Again, the children use intelligence and courage to piece together the clues to who is involved and what is behind the theft of this painting.  Again, the historical fiction genre proved to be right up Leah's alley and she enjoyed this book thoroughly, as did I.  The two follow-up books were equally good.   The Wright Three  was about a mystery at a famous house built in Chicago by famed architect Frank Lloyd Wright, called Robie House.  The third book was called The Calder Game and had, as its' focus, famous sculptor Alexander Calder.  All three books involved mathematics, art, poetry and seeing the patterns that exist in numbers, geometry and Nature.  These books were accessible reads for any child but, would really be appreciated by intelligent students because intelligent students were being featured and celebrated throughout the series.


In between the Magic Tree House and Titanic, Leah and I read the entire Little House on the Prairie series by Laura Ingalls Wilder.  I have saved this series for the conclusion of my post because it was the most special out of all the times we have spent together reading books.

As noted at the beginning of this post, Leah and I reading together has become woven in the fabric of our lives.  It is part of our relationship together that we both treasure.  We read together because we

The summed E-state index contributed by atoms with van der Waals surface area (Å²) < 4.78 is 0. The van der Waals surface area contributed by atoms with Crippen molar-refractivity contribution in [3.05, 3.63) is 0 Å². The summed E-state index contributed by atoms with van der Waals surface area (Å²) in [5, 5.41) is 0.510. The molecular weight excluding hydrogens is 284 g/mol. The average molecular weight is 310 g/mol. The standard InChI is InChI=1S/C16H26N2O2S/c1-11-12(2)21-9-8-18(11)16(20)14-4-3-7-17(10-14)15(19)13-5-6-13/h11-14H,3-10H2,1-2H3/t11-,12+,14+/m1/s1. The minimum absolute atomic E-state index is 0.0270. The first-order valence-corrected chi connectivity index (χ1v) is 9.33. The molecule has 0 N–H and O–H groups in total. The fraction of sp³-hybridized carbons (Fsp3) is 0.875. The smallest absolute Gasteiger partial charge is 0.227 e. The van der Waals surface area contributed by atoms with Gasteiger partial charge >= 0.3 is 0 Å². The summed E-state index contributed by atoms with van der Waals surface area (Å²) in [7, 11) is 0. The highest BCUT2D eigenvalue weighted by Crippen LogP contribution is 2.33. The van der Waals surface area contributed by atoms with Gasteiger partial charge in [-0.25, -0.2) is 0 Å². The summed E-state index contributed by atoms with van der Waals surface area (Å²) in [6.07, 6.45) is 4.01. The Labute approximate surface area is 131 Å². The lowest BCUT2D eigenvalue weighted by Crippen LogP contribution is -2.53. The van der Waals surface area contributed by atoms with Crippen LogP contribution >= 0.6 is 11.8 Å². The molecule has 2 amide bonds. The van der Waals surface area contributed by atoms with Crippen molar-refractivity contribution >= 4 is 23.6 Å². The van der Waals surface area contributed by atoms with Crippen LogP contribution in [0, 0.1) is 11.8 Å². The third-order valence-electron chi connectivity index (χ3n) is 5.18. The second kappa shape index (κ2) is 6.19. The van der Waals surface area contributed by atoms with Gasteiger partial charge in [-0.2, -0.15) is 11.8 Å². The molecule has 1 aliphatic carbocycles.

love one another.  We love one another so, we read together.  It all fits together so perfectly for us both. It is hard to imagine that the day will come when Leah will say to me, "No reading tonight, Dad. I'm going to go out with my friends" or something similar.  I will feel my heart crack on the spot but, because I love her, I will tell her to go and be with her friends. I will tell her to have fun with someone other than me.  I will watch her grow up and leave.  I know that this is a part of Life but, just the same, I am not yet ready for our reading time to end. So, with that in mind, I was definitely caught off guard when we came to the scene in the Little House books where Laura has fallen in love with Almanzo Wilder and has agreed to get married.   As we read that scene and, in particular, the scene where Pa Ingalls had to help Laura climb into Almanzo's wagon and drive away to live at his house as his wife, I definitely became emotional myself.  I choked back my tears and soldiered on but, inside, I was dying and, all the while, Leah was wondering what was wrong with my voice all of a sudden.   I attempted to capture that moment in a poem that I like to share when it comes time for good-byes.